Hopefully, a Meeting of Minds
A celebrated and most valuable outgrowth of the Second Vatican Council has been the rise in the number of “apostolic movements” that have sprung up in the Church under the guidance of the Holy Spirit. Each centered in a unique spirituality, these movements nourish strongly committed laity with the teachings and sacraments of the Church, thus enabling them to carry out their vocation “to seek the kingdom of God by engaging in tempered affairs and directing them according to God’s will” (Catechism of the Catholic Church, no. 898). Cursillo, Marriage Encounter, Communion and Liberation, Opus Dei and Focolare are several of the many worldwide movements within the Church that continue to attract and enrich the spiritual lives of millions of Catholic faithful.
Newcomers on the scene, the lay movements are often compared to the rise of the clerical orders such as the Dominicans and Franciscans of the 13th century, the working of the Holy Spirit ever inspiring new initiatives of evangelization to respond to the varying challenges faced by the Church through the centuries. Like then, so now, tensions can arise as these new movements interact with the centuries old traditions and structures of our Catholic communion.
One of a number of such apostolic movements in our Archdiocese has been Regnum Christi (the Reign or Kingdom of Christ), the lay branch of the Legion of Christ, founded in Mexico by the recently deceased Father Marcial Maciel. The movement is worldwide and has operated with the blessing of the Holy See. Its activities have not been without certain tension, however, at least in parts of the United States, including our Archdiocese.
During the five years prior to my arrival as Archbishop, Cardinal Keeler had shared correspondence and meetings with the leadership of the Legionaries of Christ on a number of occasions reflecting many of our pastors’ valid concerns: for instance, regarding a lack of pastoral transparency at times and a tendency to conduct parallel programs within our parishes without the knowledge of local pastors. In some cases undue pressure was placed on individuals to conform to the rule of Regnum Christi and in a context of secrecy. In addition, some youth programs tended to alienate parents from their children, and various clubs and activities for high-schoolers often presented the vocation to priesthood and consecrated life as an obligation rather than an informed choice. In short, a lack of necessary transparency.
The call to priesthood or consecrated life requires a discernment process that rightly should involve parents and other family members. This deeply personal, life-changing decision requires the love and support that can only come from family and close friends, and their caring involvement is crucial for anyone who feels he or she has been called by God to serve as a priest or a consecrated man or woman.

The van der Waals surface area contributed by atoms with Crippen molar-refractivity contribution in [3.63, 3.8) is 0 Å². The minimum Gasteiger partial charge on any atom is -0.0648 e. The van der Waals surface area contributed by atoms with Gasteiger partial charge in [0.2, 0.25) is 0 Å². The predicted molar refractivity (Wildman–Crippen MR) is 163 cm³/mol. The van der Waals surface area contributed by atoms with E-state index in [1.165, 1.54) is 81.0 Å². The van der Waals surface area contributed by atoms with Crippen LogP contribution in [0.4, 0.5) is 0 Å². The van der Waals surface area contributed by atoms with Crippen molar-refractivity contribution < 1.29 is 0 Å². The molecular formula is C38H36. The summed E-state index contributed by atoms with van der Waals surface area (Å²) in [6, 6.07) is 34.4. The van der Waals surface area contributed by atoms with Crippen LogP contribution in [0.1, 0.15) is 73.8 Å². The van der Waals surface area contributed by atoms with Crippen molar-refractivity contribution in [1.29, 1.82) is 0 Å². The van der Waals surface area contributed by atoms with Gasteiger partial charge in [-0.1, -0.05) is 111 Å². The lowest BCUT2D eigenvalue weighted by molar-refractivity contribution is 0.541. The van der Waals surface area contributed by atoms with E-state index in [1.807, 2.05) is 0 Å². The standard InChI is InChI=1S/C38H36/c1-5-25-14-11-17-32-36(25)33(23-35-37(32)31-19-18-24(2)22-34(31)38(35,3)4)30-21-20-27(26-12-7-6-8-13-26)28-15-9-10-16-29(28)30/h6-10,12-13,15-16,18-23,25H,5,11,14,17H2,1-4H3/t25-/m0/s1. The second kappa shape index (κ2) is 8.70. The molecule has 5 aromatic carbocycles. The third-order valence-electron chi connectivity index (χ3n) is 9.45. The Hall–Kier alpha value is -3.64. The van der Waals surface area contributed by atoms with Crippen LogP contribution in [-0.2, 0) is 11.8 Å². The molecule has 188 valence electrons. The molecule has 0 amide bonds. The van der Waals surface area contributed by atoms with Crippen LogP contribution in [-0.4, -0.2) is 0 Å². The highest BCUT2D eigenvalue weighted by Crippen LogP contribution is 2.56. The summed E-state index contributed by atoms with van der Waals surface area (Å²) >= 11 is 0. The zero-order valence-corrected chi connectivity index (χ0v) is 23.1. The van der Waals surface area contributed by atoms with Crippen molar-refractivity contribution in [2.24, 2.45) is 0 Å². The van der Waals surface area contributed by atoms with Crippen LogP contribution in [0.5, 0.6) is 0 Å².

I have met a good number of Regnum Christi members who lead exemplary Catholic lives and see this movement as a God-send. But I also am well aware of the challenges that have led a number to leave the movement, some angrily insisting that Church authority must act to correct the excesses they claim have endured. Hence, the dialogue these last five and more years.
At a meeting last week between the Superior General of the Legion and our staff, it was agreed that he would appoint a liaison to oversee the activities of Regnum Christi and keep our Chancery and appropriate pastors fully informed. This includes programs and methods of vocation recruitment. (The text of the full letter agreed to can be found on our own website, www.archbalt.org.)
For some time I have wondered whether the flaws of the Legionary movement were endemic to the movement itself. By this final step, I hope to have been proved wrong.
May the goal of all who are involved be guided by the counsel of Pope Benedict in his address to a worldwide gathering of “Ecclesial Movements and New Communities” in 2006. He stated that the Church “… is also grateful for you for your readiness not only to accept the active directives of the Successor of Peter, but also of the Bishops of the various local Churches who, with the Pope, are custodians of truth and charity in unity. I trust in your prompt obedience … [The] Movements must approach each problem with sentiments of deep communion, in a spirit of loyalty to their legitimate Pastors.”
I am particularly grateful to present and former members of Regnum Christi, to the priests and leadership of the Legion, as well as to our own priests and Chancery staff whose concerns have led to what I pray will be a graced path forward that addresses our concerns and leads to the best service for all God’s people.